March 30, 2016
Early VIC-II chips produced somewhat different colors than the later ones. In the earliest revisions the 16 colors had five luminance levels, i.e. brightness values. Black and white are the lowest and highest values, and the remaining 14 colors use three luminance levels that are evenly spaced in the brightness spectrum. Simply put, there are dark grey, medium grey and light grey, and all the colors are as bright or dark as these three shades of grey.
In later VIC-II revisions four intermediate luminance levels were introduced. Now there was nine luminance levels instead of the previous five. The palette with nine luminance levels is what most people consider as the normal C64 colors. From this article you can read all about C64 luminance levels and colors.
In this picture you can see how the different luminances affect picture that has been made for the “normal” C64 colors: Read the rest of this entry »
March 4, 2016
Here’s a high-resolution photo of C128 motherboard for no particular reason:
Click for more pixels
This one has a Scandinavian character set, that’s why the three paper labeled EPROM chips.
One point worthy of note, though; You often find being said that the Commodore 128 has the “new SID”, 8580. That’s not the case however. Read the rest of this entry »
February 26, 2016
This time I’m writing about a C64 game and how I got involved with it, rewinding to early 2015.
For my part things got in motion when my Out Run Memories picture got some positive attention at the time of its release. Thanks to that I got in contact with Antonio Savona, who kindly asked me if I could make a loading picture for his game P0 Snake. Antonio had already created the game for the RGCD C64 16KB Cartridge Game Development Competition 2014, and the game ended up winning the competition by a fair margin!
And it’s no surprise. It’s a clever snake game with a twist, with varied levels and gameplay, and an ingenious one-button game mechanics! On top of the solid game design there are some surprising features for a 16k game like a password system and digitized speech samples! I mean, the game fits into 16 kilobytes. And when that game greets you with a speech sample saying “Welcome to P zero Snake” and introduces more samples during the gameplay, it does raise an eyebrow! There’s an interesting article at the game’s development blog about the challenges with the audio and how it was pulled off.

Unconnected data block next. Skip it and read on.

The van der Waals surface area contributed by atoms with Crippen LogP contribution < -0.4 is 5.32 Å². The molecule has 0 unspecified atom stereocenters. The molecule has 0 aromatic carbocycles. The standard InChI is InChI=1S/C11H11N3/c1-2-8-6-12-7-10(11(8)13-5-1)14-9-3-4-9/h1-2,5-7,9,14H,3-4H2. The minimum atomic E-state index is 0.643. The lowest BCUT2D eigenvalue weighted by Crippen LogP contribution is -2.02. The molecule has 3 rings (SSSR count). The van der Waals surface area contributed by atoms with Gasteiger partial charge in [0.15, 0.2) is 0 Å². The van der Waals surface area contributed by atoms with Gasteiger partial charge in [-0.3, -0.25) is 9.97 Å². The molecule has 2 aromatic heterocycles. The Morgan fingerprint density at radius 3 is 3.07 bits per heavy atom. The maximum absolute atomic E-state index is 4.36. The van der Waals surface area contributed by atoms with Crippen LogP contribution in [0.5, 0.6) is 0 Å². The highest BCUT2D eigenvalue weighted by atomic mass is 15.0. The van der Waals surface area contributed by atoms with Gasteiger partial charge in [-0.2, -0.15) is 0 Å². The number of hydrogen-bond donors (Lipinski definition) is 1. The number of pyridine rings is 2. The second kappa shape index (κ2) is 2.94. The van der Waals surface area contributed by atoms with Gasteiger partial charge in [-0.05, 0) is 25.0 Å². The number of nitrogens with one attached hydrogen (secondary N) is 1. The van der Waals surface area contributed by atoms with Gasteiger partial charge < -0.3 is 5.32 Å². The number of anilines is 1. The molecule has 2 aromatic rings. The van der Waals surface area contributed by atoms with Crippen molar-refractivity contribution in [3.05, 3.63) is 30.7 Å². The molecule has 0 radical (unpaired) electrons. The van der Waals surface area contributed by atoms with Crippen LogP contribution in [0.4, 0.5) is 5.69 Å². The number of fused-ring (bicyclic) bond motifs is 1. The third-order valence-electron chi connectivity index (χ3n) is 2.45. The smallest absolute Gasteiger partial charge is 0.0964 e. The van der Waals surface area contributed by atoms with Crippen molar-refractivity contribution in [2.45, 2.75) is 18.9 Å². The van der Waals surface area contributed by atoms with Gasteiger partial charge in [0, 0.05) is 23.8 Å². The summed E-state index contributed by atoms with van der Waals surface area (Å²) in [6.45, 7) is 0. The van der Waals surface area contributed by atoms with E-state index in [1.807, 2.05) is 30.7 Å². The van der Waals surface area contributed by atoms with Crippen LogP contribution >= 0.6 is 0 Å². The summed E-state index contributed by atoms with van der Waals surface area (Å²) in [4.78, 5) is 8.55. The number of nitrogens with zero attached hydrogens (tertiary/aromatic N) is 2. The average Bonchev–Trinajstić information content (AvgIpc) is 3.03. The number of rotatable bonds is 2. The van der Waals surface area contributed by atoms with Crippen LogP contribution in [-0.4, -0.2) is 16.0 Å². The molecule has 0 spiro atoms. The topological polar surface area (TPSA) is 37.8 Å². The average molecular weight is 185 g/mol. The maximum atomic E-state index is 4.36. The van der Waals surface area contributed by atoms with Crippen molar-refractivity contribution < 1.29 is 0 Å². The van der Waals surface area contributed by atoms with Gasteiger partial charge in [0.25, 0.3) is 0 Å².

Just take a look. Note the clever references to various classic games:
Thanks to the 16k game’s success and popularity, it was going to have an extended RGCD C64 cartridge release. And for this extended version I got to make the intro screen! Read the rest of this entry »
November 29, 2013
Here’s what I made as a 30 year birthday present for a friend of mine. Maniac Mansion cartridge for the Commodore 64!
Of course a cartridge like this never existed back in the day, as the original Manic Mansion released for the C64 was disk only game. It’s only thanks to the crackers, patchers and hardware developers of recent years who we can thank for the possibility to have this much acclaimed and loved game in a C64 cartridge format today.
You’ve probably guessed already that it’s an EasyFlash cartridge in a ‘custom’ Maniac Mansion themed cartridge case. And on the EasyFlash, there is written the excellent EasyFlash-patched Maniac Mansion Mercury by Onslaught. Read the rest of this entry »
November 23, 2011
Like I told in my previous post I wanted to enter one of the graphics competitions in this year’s Alternative Party. I wanted to make my picture using C64 graphics formats, but I wasn’t planning to pixel the picture in native formats in the first place. Instead, I was planning to draw the picture using modern tools and then convert it! Shocking!
I already had a concept in my mind that I wanted to try out: to combine and use different screen modes for different parts of the picture. Of course it wasn’t possible to actually use different screen modes with the picture, especially with my non-existing programming skills. So the road I had to take was to draw the picture elements separately which I then converted to different graphics modes. The parts would have to be combined, and then finally, converted into final picture.
This gave me a good reason to start checking out the different graphics converting tools. Read the rest of this entry »
February 13, 2011
New hardware for the C64 appears like it was still a production machine. It’s amazing. This time I’m talking about EasyFlash cartridge. EasyFlash has existed for some time already, and now I got myself one of those.
I bought mine fully assembled from Mike Betz via Lemon64 Forums. These carts are nicely finished with quality case, stickers and all. And of course I peeked inside – the case hides the real quality of the cartridge; Professionally made PCB, all socketed chips and flawless soldering make up these EasyFlash cartridges.
So what’s EasyFlash?